Visualizing a Future

1/1
- By

226
Views

When I was diagnosed in 1979 no one had any clue as to what Fibromyalgia was, much less how to treat me. I spent the next 24 years floating around among doctors who sent me to psychiatrists, other specialists, then back to the psychiatrist. Although I met more than one doctor who was sympathetic there were no answers. One told me I had Somatization Disorder. When I looked it up I discovered it was Hypochondria for the intelligent and attractive. I thought, “well, at least I got a back-assed compliment.”

It took many more years for me to fully understand what my body was going through. For more than 15 years I wept through new symptoms and slept through the side effects of various medications. Much of that time I was on a combination of narcotics and steroids when they decided to treat me for an autoimmune disease. Every time a new symptom developed another drug was tried. I was overweight, over angry and over medicated. Then I was hit by a car while crossing the street and things went from bad to worse. My back had to be rebuilt and my bones brittle from the steroids.

Two years ago I ended up in an assisted living facility. There I came to understand just how much abuse can happen in a government run facility and decided it was time for me to fight back. At the time I wasn’t fighting for my life, I was fighting for the rights of others. In the end, I discovered my purpose and stopped being a victim. I left to move near my daughter in Texas. Now I was emboldened emotionally, yet still suffering physically. I was now in an independent living situation but I was uncertain if I could maintain it for any length of time. I turned to my spiritual faith as well as the faith I’d develped in myself.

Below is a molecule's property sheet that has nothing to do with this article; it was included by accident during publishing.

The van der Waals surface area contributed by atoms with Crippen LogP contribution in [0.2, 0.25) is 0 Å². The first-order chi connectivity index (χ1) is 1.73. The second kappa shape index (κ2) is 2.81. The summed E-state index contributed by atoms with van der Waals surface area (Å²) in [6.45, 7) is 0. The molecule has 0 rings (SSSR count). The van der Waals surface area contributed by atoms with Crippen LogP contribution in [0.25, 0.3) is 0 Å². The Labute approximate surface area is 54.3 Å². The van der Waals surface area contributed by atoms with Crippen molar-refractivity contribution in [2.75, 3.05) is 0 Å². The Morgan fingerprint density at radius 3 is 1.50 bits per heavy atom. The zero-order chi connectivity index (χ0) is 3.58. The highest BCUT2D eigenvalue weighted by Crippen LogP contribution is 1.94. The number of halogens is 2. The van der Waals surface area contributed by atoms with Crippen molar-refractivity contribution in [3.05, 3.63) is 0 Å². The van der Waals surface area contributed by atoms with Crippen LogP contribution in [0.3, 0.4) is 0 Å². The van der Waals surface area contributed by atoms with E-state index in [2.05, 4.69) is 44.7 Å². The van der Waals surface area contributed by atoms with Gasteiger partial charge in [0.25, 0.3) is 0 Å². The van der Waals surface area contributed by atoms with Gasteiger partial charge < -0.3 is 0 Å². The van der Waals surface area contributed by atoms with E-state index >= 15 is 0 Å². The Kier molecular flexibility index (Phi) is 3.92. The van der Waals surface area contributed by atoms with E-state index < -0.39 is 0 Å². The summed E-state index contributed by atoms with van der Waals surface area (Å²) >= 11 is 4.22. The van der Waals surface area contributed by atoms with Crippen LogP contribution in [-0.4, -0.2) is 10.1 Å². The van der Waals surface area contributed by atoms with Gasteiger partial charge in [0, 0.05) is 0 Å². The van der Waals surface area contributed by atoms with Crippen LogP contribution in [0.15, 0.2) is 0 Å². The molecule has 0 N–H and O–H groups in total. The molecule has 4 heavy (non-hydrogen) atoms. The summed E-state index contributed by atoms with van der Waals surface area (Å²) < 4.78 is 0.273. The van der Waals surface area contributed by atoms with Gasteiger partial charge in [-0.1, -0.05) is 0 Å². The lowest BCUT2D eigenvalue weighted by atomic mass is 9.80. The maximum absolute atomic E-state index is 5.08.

One day I was reflecting on what might lie ahead. I kept hearing the words, “two steps forward, one step back.” Where had I seen that recently? Yes, someone mentioned it in relation to the Cha-Cha! I sat back and began to visualize myself dancing.

The science of psychology tells us that visualizing something has the same benefit as actually doing it.  Athletes who visualize their event before they hit the gym (or court, or/..) will often improve their performance by a significant amount. Why then would it not work for me?

Since changing my attitude, decreasing my meds and starting to visualize myself dancing, running or just walking in the woods, I have managed to move from walking with a walker to using a cane. Now I use the cane primarily to balance myself so I don’t fall and break anything.

Don’t get me wrong, this is not a cure. I still have days during which the pain can leave me breathless and I still have issues with progressive weakness. I don’t know what the future holds for me physically. I do, however, know that I am now in charge of my body, mind and soul. Just knowing who’s in charge is a huge shot of endorphins at a much needed time.

Leave Your Comment